Afforestation is the establishment of a forest or stand of trees in an area where there was no previous tree cover. Reforestation is the reestablishment of forest cover, either naturally (by natural seeding, coppice, or root suckers) or artificially (by direct seeding or planting).
Bringing Shubhendu Sharma from India, to teach the Miyawaki Method of Afforestation (named #15 of the top 100 solutions to climate change in Paul Hawken’s book, “Drawdown”), they will conduct training to inspire a new generation of environmental entrepreneurs to replicate their efforts. The pilot project will plant a 300-tree food forest in the space normally occupied by six parked cars.
Compared to a conventional plantation, these forests grow ten times faster, are 100 times more biodiverse and have 30 times more green surface area. The entire process is 100 percent organic and is giving hope to a rainforest that is 93 percent gone.
“Continuing the momentum of COP 21, ‘100 projects for climate’ aims to speed up the emergence of citizen-led initiatives to combat global warming. This new participative step, building on the valuable discussions of the Paris-Climate Conference, will enable the 100 most innovative solutions from around the world to become a reality.” (French Ministry of Ecology)
“There are solutions!” Lea concluded. “It’s a matter of helping the people who are already actively engaged in action to take the right actions. Everybody can do it at home, as well. Compost and harvest your soil!”
Recalling Margaret Mead, “Never doubt that a small group of thoughtful, committed people can change the world. Indeed, it’s the only thing that ever has.”
To access Alana Lea’s talk as well as past speakers, connect to www.manzanitaschool.org or find it on Youtube via Manzanita Institute Speaker Series. Join them in giving hope to the Atlantic Forest in Brazil www.igivetrees.com.
Alana Lea’s botanical works, including several published books are available at: www.alanalea.com.
About Manzanita School—Situated on 21 acres in the Santa Monica Mountains, Manzanita School (grades 4 – 12) combines classroom instruction with “deep nature connection.” By complementing classroom studies with strong mentorship and outdoor experiences, students are better prepared to step into our ever-changing world with confidence and a keen sense of their own intrinsic gifts. Because this educational model offers a paradigm shift away from traditional structures of education, Manzanita School is complimented by the Manzanita Institute, which organizes events—such as its Speaker Series program—for the public.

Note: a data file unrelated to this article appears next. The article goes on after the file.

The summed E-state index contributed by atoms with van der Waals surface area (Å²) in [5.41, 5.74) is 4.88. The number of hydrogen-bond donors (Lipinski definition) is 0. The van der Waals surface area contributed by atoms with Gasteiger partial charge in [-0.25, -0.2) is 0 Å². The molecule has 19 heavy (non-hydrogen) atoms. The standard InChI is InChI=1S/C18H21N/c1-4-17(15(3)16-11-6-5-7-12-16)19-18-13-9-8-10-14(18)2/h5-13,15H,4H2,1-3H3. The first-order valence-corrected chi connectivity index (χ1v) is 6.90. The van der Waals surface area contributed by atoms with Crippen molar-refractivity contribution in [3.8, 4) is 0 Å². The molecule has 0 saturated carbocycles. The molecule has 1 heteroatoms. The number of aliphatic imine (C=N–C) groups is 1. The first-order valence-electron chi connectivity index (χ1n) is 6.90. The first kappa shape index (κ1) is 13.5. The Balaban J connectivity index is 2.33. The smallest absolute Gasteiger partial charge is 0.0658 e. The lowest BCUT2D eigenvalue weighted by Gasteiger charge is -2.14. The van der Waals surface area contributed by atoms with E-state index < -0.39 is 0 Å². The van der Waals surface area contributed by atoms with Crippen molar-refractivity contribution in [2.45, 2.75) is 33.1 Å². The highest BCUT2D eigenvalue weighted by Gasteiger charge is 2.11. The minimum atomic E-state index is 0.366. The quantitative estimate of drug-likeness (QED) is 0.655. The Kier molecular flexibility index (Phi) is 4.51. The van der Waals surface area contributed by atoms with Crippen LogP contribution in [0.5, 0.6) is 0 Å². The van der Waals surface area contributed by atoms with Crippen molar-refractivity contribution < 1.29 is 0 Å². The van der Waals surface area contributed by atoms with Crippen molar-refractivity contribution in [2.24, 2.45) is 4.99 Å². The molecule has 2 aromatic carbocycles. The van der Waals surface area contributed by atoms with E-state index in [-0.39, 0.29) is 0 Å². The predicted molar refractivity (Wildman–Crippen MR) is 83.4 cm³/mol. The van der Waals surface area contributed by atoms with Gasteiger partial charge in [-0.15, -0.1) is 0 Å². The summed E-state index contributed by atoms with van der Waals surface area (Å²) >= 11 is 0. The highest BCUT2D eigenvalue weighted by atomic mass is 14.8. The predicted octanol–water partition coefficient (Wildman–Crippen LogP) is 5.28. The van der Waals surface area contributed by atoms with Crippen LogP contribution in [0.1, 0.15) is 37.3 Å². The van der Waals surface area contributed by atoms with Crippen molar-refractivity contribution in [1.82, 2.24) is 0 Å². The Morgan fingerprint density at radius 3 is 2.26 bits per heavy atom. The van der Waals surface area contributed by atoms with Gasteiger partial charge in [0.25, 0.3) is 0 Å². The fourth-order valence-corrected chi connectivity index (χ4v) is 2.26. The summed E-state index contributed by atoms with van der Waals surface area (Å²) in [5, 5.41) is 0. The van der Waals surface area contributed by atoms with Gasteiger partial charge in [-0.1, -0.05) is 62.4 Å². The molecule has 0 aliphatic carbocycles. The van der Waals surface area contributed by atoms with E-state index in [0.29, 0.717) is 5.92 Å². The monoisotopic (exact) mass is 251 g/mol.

“The importance of the Manzanita Institute this year has been for the high school [students] to be a bigger part of the community by spreading our vision and ideas with the greater community around us,” said student Benjamin Schmid, one of seven high school students who play an instrumental role in organizing Manzanita Institute events. “The people we choose to be part of our Speaker Series have a direct correlation with Manzanita’s vision or curriculum.”
“We have believed from the inception of our school, that providing a powerful, alternative educational model is not enough,” says Director Paul Astin. “To move the needle of both culture and learning, our innovative approaches must be visible and replicable beyond the borders of Topanga. The Institute provides for that possibility through public events that are videotaped and archived on our website, becoming available to people all over the world.”
Additional contributors to this article were Alana Lea and Claire Walla.
By Paige Parsons Roache